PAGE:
Impact of coronavirus pandemic on public transport

Bilder auf der Straße: Bus, Pkw, StraßenbahnClick to enlarge
It will take new ideas to get people to opt for public transport more often
Source: MarkusMainka / Fotolia

The coronavirus pandemic and the increased use of digital formats that it has triggered is resulting in changes in public transport. Fear of infection and changed work conditions caused demand to drop in 2020/2021 in Germany. Measures such as the 9-euro ticket have proven that it takes innovative approaches to make public transport more attractive. A recent study has evaluated ideas on the topic.

The German Environment Agency commissioned the consulting companies kcw and Probst & Consorten to investigate the changes in demand for public transport services during the coronavirus pandemic. The study entitled Further development of public transport in and after the pandemic concludes that the demand for local public transport has rebounded back to near normal after the strong downturn due to social distancing and lockdowns. The use of digital exchange formats and video calling rose dramatically at the same time. Whether these changes in demand brought on by working from home, home schooling or online shopping will persist is unknown. There is a strong assumption that these digital areas of daily life will continue to play an important role in the future demand for public transport services.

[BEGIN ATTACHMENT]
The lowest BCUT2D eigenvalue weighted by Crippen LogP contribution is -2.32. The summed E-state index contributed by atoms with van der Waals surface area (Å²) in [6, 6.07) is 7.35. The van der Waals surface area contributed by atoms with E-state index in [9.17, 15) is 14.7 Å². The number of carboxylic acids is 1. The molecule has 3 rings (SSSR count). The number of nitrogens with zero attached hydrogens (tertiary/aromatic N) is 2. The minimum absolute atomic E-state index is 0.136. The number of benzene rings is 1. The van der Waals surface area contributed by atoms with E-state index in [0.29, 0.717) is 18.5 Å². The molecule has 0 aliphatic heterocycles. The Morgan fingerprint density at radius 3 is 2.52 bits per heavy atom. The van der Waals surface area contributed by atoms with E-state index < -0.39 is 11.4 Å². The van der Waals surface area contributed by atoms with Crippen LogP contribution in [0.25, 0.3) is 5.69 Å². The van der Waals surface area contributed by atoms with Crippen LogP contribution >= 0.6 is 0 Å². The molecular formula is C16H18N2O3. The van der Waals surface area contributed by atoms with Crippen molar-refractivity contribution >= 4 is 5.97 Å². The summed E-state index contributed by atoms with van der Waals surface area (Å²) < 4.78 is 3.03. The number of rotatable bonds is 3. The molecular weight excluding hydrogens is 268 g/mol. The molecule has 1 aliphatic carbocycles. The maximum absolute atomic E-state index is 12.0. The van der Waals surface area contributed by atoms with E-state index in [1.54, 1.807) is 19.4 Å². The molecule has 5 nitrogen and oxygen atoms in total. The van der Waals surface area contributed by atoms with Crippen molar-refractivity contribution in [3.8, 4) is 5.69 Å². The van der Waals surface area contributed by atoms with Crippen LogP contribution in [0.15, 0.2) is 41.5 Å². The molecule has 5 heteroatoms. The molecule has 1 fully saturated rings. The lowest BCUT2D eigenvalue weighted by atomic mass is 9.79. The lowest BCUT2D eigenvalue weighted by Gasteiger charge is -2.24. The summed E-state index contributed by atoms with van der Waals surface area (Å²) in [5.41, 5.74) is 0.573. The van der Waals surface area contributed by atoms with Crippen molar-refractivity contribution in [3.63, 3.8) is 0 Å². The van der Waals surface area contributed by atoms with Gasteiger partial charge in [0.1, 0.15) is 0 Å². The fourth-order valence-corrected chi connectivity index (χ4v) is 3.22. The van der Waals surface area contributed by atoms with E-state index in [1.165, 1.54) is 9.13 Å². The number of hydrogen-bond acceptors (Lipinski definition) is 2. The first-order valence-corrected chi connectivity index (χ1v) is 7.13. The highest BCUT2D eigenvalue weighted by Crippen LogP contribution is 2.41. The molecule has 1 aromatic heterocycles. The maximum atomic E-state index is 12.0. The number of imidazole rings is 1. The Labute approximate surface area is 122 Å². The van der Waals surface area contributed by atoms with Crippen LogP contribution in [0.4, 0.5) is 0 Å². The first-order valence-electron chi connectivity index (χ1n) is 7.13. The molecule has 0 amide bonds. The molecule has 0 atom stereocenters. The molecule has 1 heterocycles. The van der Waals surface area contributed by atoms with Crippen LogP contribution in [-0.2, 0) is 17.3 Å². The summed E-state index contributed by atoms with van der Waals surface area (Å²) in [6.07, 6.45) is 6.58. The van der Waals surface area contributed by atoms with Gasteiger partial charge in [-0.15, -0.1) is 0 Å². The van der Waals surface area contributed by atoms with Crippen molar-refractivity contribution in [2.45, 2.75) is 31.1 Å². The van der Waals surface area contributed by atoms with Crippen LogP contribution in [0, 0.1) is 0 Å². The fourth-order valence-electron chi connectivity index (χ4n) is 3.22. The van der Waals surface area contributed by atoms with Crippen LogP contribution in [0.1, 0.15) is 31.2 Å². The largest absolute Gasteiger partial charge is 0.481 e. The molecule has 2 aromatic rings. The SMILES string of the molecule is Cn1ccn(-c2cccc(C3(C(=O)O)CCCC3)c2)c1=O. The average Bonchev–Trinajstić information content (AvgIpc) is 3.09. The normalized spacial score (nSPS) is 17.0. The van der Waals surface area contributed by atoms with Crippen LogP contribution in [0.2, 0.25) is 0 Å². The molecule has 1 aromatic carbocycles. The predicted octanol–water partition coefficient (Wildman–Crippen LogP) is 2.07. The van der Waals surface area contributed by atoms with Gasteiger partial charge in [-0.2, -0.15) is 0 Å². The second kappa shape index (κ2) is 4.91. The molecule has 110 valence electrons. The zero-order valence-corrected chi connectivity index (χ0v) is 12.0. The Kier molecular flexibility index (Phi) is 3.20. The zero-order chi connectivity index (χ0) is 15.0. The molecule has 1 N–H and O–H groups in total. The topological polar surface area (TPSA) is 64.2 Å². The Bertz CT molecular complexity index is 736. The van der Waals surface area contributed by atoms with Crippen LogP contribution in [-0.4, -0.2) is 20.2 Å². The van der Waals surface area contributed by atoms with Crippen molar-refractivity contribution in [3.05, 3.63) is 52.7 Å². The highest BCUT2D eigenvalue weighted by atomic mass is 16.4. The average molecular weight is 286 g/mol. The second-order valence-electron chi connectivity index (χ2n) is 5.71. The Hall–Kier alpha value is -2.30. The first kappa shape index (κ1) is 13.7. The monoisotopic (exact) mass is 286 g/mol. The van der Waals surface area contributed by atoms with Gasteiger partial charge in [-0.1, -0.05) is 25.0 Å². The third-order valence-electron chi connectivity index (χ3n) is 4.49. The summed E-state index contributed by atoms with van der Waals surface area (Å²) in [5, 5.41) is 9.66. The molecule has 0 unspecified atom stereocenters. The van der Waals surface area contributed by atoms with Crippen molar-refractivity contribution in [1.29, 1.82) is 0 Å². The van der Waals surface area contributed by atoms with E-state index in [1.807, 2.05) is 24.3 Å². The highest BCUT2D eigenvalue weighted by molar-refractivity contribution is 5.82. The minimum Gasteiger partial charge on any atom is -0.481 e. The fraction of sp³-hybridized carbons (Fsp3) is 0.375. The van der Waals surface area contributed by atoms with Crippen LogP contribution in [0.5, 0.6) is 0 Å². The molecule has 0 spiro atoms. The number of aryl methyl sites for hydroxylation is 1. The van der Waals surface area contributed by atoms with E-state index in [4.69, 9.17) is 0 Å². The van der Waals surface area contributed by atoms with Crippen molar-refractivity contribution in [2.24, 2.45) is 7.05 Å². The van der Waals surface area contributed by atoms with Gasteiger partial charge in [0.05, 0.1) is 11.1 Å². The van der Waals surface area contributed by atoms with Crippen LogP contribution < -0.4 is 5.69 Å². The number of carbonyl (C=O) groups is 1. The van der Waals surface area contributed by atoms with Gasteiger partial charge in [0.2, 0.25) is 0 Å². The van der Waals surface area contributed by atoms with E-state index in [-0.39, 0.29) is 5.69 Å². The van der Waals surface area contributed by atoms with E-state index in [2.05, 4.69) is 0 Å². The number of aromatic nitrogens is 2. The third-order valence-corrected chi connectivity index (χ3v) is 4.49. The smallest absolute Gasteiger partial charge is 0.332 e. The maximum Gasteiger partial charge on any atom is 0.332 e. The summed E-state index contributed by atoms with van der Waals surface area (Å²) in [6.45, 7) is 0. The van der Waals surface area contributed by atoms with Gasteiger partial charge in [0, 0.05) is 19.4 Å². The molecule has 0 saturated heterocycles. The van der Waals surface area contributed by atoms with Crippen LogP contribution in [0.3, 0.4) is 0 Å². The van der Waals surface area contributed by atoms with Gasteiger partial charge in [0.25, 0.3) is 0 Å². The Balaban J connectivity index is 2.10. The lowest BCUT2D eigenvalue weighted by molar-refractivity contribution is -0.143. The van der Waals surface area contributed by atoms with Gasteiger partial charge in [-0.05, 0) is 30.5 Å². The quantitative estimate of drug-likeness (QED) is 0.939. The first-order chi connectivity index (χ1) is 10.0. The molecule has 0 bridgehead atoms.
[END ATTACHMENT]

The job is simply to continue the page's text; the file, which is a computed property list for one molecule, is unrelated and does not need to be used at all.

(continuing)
Occupancy control as protection against infection

Concerns about infections transmitted on public transport were very high during the coronavirus pandemic because it was hardly possible to comply with safety distance regulations. Although studies have been unable to provide any corroborative evidence, public transport continues to suffer from its deteriorated image. The sector is tackling this challenge and trying to raise hygiene standards through technical solutions such as more frequent airing and cleaning to improve protection against viruses. The study shows that occupancy control measures can also help to prevent overcrowding on the public transport system. Such measures target both information (e.g. an app showing occupancy rate) and fares (e.g. the “9 a.m. ticket”).

Innovative fares for public transport

In conclusion, the study analyses and evaluates alternative fare schemes – in response to changing demand patterns – based on specially conducted market research. Innovative, bolder fare pricing can be key to improving the loyalty of existing travellers as well as attracting new passengers and winning back those who were "lost". Entirely new, digital fare models and the gradual reorientation of familiar approaches – with a particular focus on attractive flat rates for as many target groups as possible – are suitable for this purpose. The important thing is to send positive messages that show that the public transport sector is adapting to the new times and creating incentives to use its services.